Marlins holding preliminary internal talks about a long-term contract for Mike Stanton

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Mike Stanton won’t even be eligible for arbitration until after the 2013 season, but the Marlins are already planning for their future.

According to Joe Capozzi of the Palm Beach Post, the Marlins are holding “preliminary internal talks” about a long-term contract for the young slugger. However, the team hasn’t come up with anything specific in terms of dollars and years and probably won’t make an offer until next year when they move into their new stadium.

Stanton, 21, enters play Friday with a .259/.330/.528 batting line to go along with 25 homers, 67 RBI and an .858 OPS over 427 plate appearances this season. He has 47 home runs over his first 205 major league games. Only Curtis Granderson, Albert Pujols, Mark Teixeira and Jose Bautista have more home runs since Stanton made his major league debut on June 8 of last year.

One comparable mentioned by Capozzi is Brewers’ outfielder Ryan Braun, who signed an eight-year, $45 million contract during his second major league season in 2008. Of course, the Marlins signed shortstop Hanley Ramirez to a six-year, $70 million extension during his third major league season in 2008.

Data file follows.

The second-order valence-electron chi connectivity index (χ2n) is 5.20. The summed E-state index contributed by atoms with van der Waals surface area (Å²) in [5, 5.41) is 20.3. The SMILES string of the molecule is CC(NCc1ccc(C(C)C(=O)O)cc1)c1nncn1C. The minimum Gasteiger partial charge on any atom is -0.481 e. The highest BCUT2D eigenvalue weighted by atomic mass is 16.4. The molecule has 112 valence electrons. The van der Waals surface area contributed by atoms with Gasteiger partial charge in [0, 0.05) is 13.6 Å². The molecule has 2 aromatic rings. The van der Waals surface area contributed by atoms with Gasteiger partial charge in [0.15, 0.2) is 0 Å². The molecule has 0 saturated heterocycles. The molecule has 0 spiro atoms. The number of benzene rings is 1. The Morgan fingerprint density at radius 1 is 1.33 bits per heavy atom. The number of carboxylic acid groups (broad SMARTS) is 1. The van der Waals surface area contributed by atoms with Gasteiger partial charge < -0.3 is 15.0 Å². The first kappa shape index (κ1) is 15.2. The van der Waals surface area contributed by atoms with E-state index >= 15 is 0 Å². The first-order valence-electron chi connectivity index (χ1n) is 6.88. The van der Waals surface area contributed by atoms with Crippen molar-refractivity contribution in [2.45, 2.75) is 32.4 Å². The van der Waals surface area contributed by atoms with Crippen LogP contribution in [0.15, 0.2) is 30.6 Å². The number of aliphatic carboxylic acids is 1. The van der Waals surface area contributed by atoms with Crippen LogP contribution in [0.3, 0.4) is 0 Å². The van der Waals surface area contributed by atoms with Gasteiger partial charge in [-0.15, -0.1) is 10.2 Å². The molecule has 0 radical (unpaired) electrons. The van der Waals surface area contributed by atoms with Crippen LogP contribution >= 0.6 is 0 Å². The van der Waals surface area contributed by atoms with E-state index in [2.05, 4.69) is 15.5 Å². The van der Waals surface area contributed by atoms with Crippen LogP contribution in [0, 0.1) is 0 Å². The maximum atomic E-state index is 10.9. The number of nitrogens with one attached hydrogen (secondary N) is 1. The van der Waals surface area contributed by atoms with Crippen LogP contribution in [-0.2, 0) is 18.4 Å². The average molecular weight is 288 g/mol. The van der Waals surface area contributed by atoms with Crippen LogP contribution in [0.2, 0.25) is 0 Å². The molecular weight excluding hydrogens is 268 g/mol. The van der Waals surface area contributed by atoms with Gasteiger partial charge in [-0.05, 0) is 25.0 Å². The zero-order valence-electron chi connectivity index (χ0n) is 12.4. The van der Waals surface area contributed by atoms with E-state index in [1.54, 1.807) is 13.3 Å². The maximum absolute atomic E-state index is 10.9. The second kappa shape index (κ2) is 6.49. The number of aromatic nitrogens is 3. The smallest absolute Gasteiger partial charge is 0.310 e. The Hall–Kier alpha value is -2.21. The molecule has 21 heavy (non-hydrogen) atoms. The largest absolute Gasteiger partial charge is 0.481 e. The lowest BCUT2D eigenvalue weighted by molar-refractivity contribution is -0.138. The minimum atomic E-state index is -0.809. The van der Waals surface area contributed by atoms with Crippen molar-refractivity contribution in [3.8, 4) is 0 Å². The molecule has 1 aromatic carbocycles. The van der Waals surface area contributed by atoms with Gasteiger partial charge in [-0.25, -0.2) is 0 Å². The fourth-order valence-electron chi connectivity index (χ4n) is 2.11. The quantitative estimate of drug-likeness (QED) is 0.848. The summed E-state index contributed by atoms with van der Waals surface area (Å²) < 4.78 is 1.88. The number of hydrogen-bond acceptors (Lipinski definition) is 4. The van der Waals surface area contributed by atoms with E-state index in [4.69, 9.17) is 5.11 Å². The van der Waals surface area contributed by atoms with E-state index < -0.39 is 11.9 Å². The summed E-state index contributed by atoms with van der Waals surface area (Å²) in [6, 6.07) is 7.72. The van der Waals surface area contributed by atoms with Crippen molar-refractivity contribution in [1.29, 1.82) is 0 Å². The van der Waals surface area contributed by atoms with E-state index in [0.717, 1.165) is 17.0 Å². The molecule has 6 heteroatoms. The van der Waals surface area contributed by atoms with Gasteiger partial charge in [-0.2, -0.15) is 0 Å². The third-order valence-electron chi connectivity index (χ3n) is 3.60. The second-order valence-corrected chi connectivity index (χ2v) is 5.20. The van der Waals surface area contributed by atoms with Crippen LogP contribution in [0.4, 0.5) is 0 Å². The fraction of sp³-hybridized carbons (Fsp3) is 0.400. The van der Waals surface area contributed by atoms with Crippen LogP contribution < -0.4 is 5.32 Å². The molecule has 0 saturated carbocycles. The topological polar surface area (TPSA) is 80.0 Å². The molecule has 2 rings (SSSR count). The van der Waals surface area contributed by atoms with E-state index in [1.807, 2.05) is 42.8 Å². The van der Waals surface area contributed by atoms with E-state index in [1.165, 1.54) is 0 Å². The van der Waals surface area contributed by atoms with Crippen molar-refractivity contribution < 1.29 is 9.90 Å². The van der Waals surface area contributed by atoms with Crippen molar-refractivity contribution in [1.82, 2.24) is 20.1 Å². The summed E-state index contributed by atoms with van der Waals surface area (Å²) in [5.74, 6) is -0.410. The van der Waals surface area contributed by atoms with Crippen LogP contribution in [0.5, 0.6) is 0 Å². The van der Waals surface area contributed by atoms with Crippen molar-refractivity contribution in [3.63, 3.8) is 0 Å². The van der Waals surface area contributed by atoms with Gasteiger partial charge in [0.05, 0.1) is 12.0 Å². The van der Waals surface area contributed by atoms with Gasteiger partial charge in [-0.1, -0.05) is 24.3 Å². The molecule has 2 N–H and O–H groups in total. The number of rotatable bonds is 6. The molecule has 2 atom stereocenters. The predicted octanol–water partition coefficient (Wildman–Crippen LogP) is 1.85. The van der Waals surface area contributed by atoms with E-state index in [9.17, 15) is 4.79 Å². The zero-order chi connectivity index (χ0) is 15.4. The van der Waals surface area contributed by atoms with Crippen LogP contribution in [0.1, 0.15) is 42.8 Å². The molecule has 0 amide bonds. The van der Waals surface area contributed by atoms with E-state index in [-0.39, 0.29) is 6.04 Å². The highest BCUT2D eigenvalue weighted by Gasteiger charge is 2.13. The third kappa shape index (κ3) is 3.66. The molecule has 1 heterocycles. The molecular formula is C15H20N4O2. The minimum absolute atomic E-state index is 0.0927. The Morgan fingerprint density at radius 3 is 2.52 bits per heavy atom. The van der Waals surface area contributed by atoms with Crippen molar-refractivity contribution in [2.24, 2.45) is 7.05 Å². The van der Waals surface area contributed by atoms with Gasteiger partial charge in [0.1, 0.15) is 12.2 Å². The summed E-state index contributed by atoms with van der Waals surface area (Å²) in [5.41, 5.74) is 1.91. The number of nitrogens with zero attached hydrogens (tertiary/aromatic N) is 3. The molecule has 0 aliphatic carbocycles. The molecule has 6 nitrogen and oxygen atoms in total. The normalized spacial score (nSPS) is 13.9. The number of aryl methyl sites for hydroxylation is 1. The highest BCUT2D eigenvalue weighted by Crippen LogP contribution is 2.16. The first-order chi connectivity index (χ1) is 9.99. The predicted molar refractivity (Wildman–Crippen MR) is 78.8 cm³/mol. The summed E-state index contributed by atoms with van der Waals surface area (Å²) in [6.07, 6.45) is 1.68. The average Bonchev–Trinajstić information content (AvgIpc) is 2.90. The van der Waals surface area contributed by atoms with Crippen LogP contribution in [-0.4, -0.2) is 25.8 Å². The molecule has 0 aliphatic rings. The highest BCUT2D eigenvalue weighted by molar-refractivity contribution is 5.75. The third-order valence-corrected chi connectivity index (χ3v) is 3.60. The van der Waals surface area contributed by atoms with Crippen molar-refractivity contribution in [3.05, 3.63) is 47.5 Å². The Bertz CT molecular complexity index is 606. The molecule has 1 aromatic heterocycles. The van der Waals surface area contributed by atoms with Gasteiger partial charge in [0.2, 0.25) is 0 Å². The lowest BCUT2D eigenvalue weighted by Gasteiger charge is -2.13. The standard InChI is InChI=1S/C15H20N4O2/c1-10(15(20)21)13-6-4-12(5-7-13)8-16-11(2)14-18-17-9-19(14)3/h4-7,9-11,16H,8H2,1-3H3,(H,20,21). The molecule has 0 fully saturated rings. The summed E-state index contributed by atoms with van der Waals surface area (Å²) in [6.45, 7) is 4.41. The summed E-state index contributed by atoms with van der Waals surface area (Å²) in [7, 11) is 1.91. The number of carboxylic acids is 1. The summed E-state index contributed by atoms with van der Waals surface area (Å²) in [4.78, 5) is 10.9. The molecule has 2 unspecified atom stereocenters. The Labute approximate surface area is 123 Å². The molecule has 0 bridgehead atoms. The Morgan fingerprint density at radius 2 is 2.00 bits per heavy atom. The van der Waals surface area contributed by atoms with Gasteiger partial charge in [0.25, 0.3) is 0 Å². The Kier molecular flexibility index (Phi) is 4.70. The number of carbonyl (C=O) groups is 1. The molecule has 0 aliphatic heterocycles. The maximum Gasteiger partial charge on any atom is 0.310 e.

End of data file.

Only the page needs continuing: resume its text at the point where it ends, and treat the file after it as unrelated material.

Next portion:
Troy Tulowitzki poses as a pitcher on photo day

Tom Szczerbowski/Getty Images
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Update: The photographer was apparently in on the action, according to Topps. Still pretty funny. (Hat tip: Mike Ashmore)

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Thursday marked photo day for the Blue Jays. There are always some oddities, usually when the players create fun for themselves. This time, the fun happened when a photographer mistook shortstop Troy Tulowitzki for a pitcher. Tulowitzki rolled with it and followed the photographer’s instructions to pose like a pitcher.

Hazel Mae has the hilarious video:

Hitters, of course, typically pose with a bat over their shoulder. Pitchers typically have their hand in their glove, sometimes leaning forward as if receiving the signs from their catcher.

Tulowitzki has exclusively played shortstop during his 12-year career in the majors, but perhaps one day he’ll step on the mound and be able to call himself a pitcher.